Stronger-than-expected PC demand will force Intel to focus on the high end of the chipset market later this year, as rapidly filling factories put the squeeze on the company's production capacity.
Intel spokesman Bill Kircos denied reports that Intel plans to exit the low-end chipset business altogether, but said Intel is "prioritizing manufacturing schedules" to focus on certain types of chipsets amid capacity constraints. He declined to specify which products would be affected by the adjustments, but a source familiar with Intel's plans said the move would affect various chipsets for low-end PCs.
Demand drives decision
Andy Bryant, Intel's chief financial officer, warned reporters and financial analysts last month that Intel might have problems with chipset supplies in the second half of the year. So far this year, PC demand has been much stronger than forecast by market researchers such as IDC and Gartner and Intel's factories were full during the second quarter, traditionally the slowest quarter for PC and chip vendors.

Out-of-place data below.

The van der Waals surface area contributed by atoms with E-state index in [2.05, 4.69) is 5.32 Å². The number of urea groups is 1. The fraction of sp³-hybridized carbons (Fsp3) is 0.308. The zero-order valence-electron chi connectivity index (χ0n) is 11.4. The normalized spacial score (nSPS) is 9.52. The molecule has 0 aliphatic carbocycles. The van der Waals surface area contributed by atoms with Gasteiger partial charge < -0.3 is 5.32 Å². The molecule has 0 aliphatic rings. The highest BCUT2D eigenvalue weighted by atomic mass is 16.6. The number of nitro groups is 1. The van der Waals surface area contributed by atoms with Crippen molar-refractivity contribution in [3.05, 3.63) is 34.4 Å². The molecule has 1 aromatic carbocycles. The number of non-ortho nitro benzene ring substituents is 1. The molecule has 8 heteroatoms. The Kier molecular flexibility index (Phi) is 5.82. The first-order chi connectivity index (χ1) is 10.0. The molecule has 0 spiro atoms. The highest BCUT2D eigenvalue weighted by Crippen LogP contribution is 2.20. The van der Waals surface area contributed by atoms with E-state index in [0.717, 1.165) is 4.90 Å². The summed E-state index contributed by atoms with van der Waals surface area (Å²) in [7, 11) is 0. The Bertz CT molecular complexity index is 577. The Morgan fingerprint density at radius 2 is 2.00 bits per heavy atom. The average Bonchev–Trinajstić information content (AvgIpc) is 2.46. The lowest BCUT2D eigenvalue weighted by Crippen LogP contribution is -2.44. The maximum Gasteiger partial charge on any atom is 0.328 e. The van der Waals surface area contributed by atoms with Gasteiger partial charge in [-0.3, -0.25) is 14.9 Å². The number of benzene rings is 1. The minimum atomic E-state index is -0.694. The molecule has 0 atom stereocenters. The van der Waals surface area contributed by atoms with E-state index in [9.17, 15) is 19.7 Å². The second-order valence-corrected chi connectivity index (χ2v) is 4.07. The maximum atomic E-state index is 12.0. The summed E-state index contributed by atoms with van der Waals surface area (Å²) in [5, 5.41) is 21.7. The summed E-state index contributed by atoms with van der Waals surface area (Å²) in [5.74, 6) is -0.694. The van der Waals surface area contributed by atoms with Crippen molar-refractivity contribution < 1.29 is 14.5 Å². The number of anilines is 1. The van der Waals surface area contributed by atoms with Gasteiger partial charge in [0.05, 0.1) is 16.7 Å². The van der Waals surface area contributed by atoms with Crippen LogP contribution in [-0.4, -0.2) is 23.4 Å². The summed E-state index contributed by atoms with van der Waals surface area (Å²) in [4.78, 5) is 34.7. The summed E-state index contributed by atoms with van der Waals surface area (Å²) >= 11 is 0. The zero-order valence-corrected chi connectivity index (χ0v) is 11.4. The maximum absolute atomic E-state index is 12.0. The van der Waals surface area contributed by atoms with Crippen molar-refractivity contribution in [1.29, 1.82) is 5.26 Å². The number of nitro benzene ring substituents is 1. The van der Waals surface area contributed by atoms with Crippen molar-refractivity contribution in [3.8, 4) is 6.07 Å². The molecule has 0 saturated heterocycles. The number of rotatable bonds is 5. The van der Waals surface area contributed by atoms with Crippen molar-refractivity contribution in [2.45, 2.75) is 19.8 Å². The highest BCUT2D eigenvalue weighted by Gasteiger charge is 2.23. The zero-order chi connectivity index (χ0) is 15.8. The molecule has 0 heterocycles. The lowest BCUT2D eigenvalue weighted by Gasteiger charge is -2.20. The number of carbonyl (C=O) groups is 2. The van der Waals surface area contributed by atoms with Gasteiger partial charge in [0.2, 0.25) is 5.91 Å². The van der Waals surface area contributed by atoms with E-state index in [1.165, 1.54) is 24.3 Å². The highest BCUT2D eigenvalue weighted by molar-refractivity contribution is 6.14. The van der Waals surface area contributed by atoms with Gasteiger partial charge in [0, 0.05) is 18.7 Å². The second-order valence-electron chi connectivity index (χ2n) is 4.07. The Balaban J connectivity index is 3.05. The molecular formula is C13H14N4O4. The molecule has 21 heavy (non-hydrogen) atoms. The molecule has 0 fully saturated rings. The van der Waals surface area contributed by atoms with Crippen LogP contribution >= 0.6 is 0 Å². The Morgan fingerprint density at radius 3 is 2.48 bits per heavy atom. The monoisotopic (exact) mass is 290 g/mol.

Intel will meet previous supply commitments with PC manufacturers, but it won't be able to capitalize on all of the excess demand it is seeing, Kircos said.
The Centrino factor
Chipsets have become a much more important piece of Intel's strategy in the last year as the company brings the "platform" concept pioneered by its Centrino notebook chips to other products. A chipset is a collection of chips that connects a PC or server's main processor to system memory, I/O and storage components. Intel's Pentium M processor and mobile chipsets were designed in concert as part of the Centrino package to save power and improve performance, and Intel plans to emphasize chipset features such as virtualization technology as a main selling point for PCs in the future.
However, with its factories running at or near capacity, the world's largest chip maker needed to adjust its manufacturing lines to meet customer demand, Kircos said. Right now, demand is strongest for mobile products such as Centrino, he said.